What do you think about these observations? Do they make any sense? What can we do toward  correcting this problem? Ponder these steps…

1.  Adopt God’s Perspective

The big picture is important for understanding each passage individually. Help your people see the big picture of the Scriptures whenever you preach; people will become more interested in how the message relates to the big picture, and your people will be more motivated to listen expectantly. Most people are not interested in a lonely puzzle piece, but when they see how it fits the big picture they get excited, and want to find the next piece. This is how preaching works as well, people look forward to another piece of the puzzle, when they have a sense of progression towards the big picture. Show how each passage fits the big picture, and you will help people ingest your preaching.

2. Adopt God’s Emotions.

This is not something you add on while you preach. This happens when you have spent so much time in the Text that you can understand God’s motivations in saying what He said. Shouting and punching the pulpit is not always the Lord’s emotion in that Text. Sometimes tears, sometimes frustration, sometimes sarcasm, sometimes joy; read the Text! What was God’s disposition as He inspired?

3. Adopt God’s Illustrations

Although illustrations should come from all over the place, God offers the best illustrations within the Text. We search books and the internet for relevant stories. We spend incredible amounts of time searching for something to serve as a light-giving window into our sermon, when we could return to our Text and study. Get a Strong’s concordance and search out every word, God chose these languages for a good reason! The words in the Text sometimes serve as illustration in and of themselves. Work the Text, and quite often it will be tied to a Bible story  in a different place. Around 75% of the Bible is narrative, God knows how stories lengthen our attention span.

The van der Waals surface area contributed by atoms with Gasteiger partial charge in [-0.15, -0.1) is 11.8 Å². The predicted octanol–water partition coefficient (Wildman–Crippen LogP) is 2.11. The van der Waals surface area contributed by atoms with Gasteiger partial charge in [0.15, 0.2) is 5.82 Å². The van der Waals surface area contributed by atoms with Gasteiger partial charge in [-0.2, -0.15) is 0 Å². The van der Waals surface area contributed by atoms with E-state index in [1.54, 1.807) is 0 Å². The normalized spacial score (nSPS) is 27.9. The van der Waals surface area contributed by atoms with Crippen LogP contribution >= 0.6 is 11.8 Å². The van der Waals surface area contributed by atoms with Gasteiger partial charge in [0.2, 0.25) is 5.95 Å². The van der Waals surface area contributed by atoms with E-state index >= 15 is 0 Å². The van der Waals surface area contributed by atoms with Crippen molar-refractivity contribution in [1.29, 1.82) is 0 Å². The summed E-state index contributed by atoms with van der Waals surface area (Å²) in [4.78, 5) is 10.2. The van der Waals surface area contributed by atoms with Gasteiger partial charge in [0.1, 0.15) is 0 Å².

What other effect does this have? Your people will trust that you are speaking for God when you stand up, rather than expecting another message based in pastor’s limited wisdom and experiences. Repetitive illustrations immediately turn people’s minds off, and can even slam the door on an open heart. Study the Text, find God’s illustrations, and you will be more effective.

4. Adopt God’s Message

A preacher of limited natural talent can be very influential if his words become God’s own.

You can never invent a message superior to the message of the Text.

I know several preachers that I consider to be exceptional. I was excited to hear one specific man preach, he had always delivered the Word of God in an excellent way. As he chose his passage, announced his title, and declared the point of his message, I was disappointed that he had missed the main point of the Text. Mistakes happen. God can work with an imperfection. As he worked through the passage, there was a verse which was the focal point to the passage, and I wondered what he would do with this verse. When he came to that pivotal verse, he deftly skipped it. Suddenly, I realized that it was no mistake. He intentionally mis-preached that passage. That verse would have redefined his message. Even though God thought it was important, this preacher took it upon himself to veto. This preacher decreased in my estimation, not because he stammered, or because his illustrations were boring, or because he wasn’t loud enough; but because he intentionally erased God’s message and substituted his own.

There is nothing more dangerous for a church than a preacher who preaches his own message from God’s Text. There is nothing that can bring greater expectation to the pulpit ministry than a preacher that preaches God’s message from God’s Text.

In summary, God uses the weak things of the world; but His Word is from above and is not weak.  He uses a weak messenger, not a weak message. If you neglect the Text of God, everything about your ministry becomes anemic; and the Work of God suffers. Instead of feeding the sincere milk of the Word, you feed chocolate milk. The children of God become malnourished and weak, and you, as the feeder of the flock, are to blame.

If the concept of Text-based preaching seems foreign, give it a try! I believe your Preaching ministry will be more fulfilling to you, less stressful in preparation, and more rewarding to your people. God hath magnified His Word above all His name. Do you want God’s glory to come from your pulpit? Or are you satisfied with your own inconsistent abilities? I charge you, preachers: “Preach The Word!”

 

Comments? Agree? Disagree? Clarify? I’d love to get your feedback! Feel free to comment in the section provided.